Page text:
• Pressure has been mounting on tech companies over their political ad policies
  • Vote-counting is expected to extend well beyond election night because of the expected deluge of mail-in ballots
  • Google accounts for nearly a third of all digital advertising

Google announced Friday it would ban ads related to the U.S. elections while votes are being counted amid mounting pressure on tech companies to address concerns about their ad policies.

Google’s move followed word from Facebook earlier in the week that it would not allow ads that prematurely declare a winner or accept new ads in the week leading up to Election Day, Nov. 3. Twitter banned all political ads in October.

Pressure has been mounting on tech companies to weed out misinformation and disinformation on their platforms as evidence mounts of foreign entities trying to meddle in the election. Additionally, President Trump has been trying to sow distrust in any election results that don’t show him as the winner.

Google accounts for nearly a third of all U.S. digital ad spending, research firm eMarketer reported. Google reported it has run 449,326 political ads since May 31, 2018, pocketing more than $432 million. The heaviest spending has been in California (nearly $43 million) and Florida (nearly $39 million), followed by Texas (nearly $27 million), Pennsylvania ($21.3 million) and Michigan ($18.5 million).

Google, which earlier barred advertisers from microtargeting voters, said its ban will extend to state and local races as well as national races, and involves any ads that mention political figures, parties or ballot issues.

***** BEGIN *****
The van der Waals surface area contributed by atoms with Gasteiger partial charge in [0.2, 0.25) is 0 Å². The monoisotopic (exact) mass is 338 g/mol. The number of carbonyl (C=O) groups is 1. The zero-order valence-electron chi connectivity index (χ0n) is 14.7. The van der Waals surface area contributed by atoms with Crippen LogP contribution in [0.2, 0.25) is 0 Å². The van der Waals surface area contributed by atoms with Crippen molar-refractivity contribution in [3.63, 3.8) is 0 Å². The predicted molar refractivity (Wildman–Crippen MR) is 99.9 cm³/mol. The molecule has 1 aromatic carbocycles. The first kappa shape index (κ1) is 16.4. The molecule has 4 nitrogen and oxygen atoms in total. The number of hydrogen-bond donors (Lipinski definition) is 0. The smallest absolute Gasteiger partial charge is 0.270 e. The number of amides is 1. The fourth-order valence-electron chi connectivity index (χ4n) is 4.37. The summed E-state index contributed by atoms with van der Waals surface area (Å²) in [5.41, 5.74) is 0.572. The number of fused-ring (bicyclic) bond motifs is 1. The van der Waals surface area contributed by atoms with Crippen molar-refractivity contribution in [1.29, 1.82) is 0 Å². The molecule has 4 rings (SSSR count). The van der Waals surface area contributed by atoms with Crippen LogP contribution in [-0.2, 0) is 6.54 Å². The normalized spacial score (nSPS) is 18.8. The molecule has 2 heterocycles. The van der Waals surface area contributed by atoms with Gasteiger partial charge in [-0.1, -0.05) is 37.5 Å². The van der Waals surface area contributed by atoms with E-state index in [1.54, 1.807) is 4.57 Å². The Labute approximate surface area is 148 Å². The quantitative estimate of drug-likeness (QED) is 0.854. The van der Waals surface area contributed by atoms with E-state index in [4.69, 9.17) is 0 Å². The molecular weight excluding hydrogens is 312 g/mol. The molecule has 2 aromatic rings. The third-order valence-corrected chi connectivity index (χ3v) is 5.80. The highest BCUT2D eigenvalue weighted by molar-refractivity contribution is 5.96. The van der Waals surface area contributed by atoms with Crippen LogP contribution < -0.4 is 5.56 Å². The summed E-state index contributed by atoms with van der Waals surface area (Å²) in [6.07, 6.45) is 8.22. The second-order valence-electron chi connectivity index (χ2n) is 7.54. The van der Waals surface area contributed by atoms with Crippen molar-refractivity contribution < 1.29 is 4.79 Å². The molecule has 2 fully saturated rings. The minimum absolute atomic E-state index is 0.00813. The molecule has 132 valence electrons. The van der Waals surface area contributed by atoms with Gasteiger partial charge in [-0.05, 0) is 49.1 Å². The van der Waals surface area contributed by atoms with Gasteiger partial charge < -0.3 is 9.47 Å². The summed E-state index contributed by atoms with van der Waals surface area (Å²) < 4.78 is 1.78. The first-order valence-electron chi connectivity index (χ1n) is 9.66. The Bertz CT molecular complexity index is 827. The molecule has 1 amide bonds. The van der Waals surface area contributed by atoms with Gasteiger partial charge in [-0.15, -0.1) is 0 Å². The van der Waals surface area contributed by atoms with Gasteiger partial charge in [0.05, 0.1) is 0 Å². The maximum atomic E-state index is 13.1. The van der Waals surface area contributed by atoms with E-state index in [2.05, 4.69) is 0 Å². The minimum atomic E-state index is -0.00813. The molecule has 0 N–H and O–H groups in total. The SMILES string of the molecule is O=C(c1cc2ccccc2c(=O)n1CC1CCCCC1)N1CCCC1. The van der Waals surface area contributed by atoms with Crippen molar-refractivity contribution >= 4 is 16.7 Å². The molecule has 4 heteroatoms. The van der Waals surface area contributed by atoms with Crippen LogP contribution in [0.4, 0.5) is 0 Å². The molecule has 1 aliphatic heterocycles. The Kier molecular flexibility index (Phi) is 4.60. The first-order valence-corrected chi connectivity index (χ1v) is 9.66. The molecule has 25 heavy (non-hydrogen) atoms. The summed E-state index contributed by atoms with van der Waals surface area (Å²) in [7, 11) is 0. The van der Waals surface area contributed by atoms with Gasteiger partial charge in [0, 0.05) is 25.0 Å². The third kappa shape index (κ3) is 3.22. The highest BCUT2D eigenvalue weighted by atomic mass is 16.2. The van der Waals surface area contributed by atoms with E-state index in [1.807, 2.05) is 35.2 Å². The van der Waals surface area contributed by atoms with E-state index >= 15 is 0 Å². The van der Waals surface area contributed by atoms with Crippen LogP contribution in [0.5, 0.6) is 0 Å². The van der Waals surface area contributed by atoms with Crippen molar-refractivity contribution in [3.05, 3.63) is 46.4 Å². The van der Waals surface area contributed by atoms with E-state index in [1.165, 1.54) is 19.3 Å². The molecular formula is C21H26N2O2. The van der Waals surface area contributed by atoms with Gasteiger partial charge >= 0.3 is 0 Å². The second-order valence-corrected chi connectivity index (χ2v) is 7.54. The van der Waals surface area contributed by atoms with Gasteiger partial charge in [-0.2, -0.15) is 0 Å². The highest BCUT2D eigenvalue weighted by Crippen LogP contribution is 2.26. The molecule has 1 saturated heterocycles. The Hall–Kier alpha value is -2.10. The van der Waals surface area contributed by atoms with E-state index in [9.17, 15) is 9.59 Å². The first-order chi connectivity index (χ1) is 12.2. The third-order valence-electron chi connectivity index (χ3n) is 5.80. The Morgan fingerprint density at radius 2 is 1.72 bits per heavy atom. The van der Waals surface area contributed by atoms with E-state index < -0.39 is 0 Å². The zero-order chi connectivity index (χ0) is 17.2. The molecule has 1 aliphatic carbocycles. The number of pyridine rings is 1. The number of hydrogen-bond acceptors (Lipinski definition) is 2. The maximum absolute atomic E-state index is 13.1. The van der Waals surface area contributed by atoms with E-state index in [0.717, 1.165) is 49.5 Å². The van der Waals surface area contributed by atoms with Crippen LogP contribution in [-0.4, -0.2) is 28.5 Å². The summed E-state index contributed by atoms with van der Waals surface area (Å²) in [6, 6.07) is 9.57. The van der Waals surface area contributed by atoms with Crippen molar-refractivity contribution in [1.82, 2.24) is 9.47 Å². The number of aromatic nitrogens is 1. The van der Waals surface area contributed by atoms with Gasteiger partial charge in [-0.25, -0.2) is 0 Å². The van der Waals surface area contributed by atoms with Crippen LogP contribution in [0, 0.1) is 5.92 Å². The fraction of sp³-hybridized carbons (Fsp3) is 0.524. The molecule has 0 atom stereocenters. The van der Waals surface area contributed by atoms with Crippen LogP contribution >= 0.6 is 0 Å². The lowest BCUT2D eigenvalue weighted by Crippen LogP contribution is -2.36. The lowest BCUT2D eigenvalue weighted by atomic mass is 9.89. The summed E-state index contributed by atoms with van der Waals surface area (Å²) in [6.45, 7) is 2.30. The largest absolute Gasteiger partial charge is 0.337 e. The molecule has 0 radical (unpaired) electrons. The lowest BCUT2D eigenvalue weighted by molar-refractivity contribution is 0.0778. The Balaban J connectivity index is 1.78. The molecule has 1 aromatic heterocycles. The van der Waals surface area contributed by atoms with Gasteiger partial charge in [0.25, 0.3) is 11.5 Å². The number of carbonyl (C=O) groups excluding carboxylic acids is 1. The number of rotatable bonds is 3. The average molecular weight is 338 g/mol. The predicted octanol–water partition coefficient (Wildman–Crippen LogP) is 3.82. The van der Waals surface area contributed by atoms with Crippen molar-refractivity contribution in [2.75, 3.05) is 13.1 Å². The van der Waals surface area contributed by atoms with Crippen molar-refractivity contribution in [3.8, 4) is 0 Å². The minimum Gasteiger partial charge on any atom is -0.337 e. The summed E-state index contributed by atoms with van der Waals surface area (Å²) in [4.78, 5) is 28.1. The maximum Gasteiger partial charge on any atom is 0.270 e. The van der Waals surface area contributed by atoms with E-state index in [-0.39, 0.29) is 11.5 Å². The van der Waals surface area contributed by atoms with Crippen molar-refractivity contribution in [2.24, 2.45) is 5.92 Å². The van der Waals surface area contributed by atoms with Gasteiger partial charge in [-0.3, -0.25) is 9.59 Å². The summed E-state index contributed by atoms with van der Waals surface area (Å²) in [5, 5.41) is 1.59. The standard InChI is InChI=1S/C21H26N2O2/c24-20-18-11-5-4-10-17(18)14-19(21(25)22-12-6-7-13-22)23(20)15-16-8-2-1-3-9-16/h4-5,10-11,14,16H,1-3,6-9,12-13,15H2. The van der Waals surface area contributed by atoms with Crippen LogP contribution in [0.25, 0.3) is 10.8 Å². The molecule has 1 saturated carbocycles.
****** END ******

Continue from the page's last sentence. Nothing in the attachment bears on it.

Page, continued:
“This policy will be broadly scoped across ads running through Google Ads, DV360, YouTube, and AdX Authorized Buyer and is intended to block all ads related to the election,” Google said in an email to CNN Business.

The Google ban is part of its sensitive event policy.

Vote-counting is expected to extend beyond election night because of an expected deluge of mail-in votes as a result of the coronavirus pandemic and rules in some states that prevent election officials from beginning the count before the polls close.

Axios reported it is unclear how long the ban will last, but advertisers reportedly have been told to expect it to last at least a week. Though preliminary results are announced earlier, states will not finish their canvasses and finalize their results until late November or early December.

“We will carefully examine a number of factors before deciding to lift this policy for advertisers and share updates as we have them,” the email said.

“While this policy is in place, advertisers will not be able to run ads referencing candidates, the election, or its outcome, given that an unprecedented amount of votes will be counted after election day this year," Google added.